Lluis Gene/AFP/Getty Images(BARCELONA, Spain) — It is not often that a plebiscite is banned in a democracy, but that is exactly what happened in the case of the upcoming Catalan independence referendum in Spain, set to be held on Oct. 1.

The vote has not only been deemed unconstitutional, but also illegal by the Spanish government, which has responded strongly to the independence movement. Government officials have taken control of Catalan finances and rescinded its autonomy.

Police have raided dozens of Catalan regional governments and detained 14 senior politicians over their support for the organization of the referendum. Police have also raided political parties’ headquarters and seized material, including pamphlets and election materials. The government has threatened that anyone handling or supplying electoral material risks prosecution, and has instructed the police to stop the vote from going ahead in the region.

In response, thousands in the independence movement are now planning to stage long-term street protests, and thousands have demonstrated in Barcelona against the arrest of people associated with the independence vote, demanding their immediate release.

The vote is eight days away, and neither side looks like it is backing down.

Many are asking how this apparently anti-democratic activity could happen in democratic Spain. Here’s what you need to know:

What and where is Catalonia?

Catalonia, located in northeastern Spain, is a semi-autonomous region with its own local parliament. Catalans, as the locals call themselves, have been part of a distinct entity since the 11th century and have their own language and traditions.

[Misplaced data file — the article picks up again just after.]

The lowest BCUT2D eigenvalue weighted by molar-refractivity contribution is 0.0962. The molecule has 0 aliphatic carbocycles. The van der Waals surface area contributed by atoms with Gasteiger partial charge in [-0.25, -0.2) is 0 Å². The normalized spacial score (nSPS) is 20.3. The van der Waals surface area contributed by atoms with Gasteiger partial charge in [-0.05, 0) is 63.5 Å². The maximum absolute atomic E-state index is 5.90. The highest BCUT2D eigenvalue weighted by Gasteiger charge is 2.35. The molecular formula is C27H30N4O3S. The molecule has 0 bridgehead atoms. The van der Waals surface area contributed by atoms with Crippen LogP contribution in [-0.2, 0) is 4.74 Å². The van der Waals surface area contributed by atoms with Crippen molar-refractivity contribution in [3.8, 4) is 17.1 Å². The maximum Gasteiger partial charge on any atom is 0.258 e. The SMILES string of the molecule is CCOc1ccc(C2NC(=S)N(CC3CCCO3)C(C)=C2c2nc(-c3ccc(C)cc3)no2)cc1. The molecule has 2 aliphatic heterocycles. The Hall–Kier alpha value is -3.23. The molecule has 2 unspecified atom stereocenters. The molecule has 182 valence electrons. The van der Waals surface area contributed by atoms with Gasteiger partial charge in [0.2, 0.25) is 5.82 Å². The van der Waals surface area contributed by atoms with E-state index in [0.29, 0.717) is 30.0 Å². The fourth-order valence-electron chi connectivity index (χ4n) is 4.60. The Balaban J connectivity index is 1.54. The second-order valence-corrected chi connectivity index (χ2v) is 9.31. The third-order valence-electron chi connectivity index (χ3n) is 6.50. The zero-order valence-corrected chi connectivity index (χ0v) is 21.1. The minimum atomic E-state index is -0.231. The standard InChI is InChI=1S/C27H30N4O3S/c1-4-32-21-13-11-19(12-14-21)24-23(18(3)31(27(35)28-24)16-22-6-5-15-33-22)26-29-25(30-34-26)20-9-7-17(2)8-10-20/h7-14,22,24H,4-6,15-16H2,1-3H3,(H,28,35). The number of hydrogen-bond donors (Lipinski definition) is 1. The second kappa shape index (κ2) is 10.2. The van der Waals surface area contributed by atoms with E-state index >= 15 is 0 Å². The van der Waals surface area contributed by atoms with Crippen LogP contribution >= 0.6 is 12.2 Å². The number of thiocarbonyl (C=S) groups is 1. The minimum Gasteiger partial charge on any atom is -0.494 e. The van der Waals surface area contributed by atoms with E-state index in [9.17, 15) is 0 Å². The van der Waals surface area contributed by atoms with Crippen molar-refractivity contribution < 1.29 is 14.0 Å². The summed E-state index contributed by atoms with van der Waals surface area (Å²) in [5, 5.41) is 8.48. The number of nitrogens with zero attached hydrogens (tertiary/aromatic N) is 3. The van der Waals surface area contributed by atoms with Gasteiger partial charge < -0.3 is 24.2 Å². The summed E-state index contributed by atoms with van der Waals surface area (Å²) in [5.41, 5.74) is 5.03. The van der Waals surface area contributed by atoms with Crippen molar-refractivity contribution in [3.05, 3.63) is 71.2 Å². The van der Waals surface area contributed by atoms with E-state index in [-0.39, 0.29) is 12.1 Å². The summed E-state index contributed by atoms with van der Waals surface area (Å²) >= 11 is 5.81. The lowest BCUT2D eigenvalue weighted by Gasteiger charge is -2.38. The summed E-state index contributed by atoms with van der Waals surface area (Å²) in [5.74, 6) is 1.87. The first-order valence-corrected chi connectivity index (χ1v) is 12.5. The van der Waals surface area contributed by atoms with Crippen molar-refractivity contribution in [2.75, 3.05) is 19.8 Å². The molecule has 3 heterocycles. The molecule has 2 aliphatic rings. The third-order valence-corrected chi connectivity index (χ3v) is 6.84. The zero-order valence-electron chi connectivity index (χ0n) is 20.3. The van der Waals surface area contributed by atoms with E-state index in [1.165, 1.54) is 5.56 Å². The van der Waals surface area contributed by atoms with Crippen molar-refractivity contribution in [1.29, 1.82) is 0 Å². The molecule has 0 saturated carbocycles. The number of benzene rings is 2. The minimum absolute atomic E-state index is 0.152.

Catalonia has been a part of Spain since the 15th century. Its language and culture has remained over the centuries despite the region’s closer integration into the Spanish nation state. The region was first given formal limited autonomy in the early 20th century. Catalan identity was brutally repressed under the fascist regime of Francisco Franco, who banned locals from speaking the regional language and giving children traditional Catalonian names. The pro-independence sentiment, however, remained strong in Catalonia.

After the death of Franco and the introduction of a democratic government, Catalonia’s unique identity and culture has been formalized and flourishes in modern democratic Spain. There are regional elections for parliament with an executive and local government, and Catalan is the official language by law. The region has become one of the most prosperous and important in the country, with the city of Barcelona — and its population of nearly 5 million people — at its heart.

According to the Public Diplomacy Council of Catalonia, it is the richest region in Spain, accounting for nearly 25 percent of Spanish exports. Just 16 percent of Spain’s population lives in the region.

Why is there a referendum?

The political push for Catalan autonomy has existed since the 20th century and accelerated with the establishment of democracy in the 1970s, but a full-blown Catalan independence movement evolved after the fallout from the financial crisis of 2007 and 2008.

Local Catalan political parties began to actively agitate for independence on the back of a failing national economy and a sense that the region was paying more in taxes than it was getting back in benefits.

“Spain convinced Catalans to become independent. They created this situation,” said Marc Gafarot, a political analyst at the Barcelona Center for International Affairs. “Catalonia was simply asking for a reduction of participation in a Spanish tax system that transferred money from the richest regions to the poorest. It was clearly targeting and exploiting the Catalonian region.”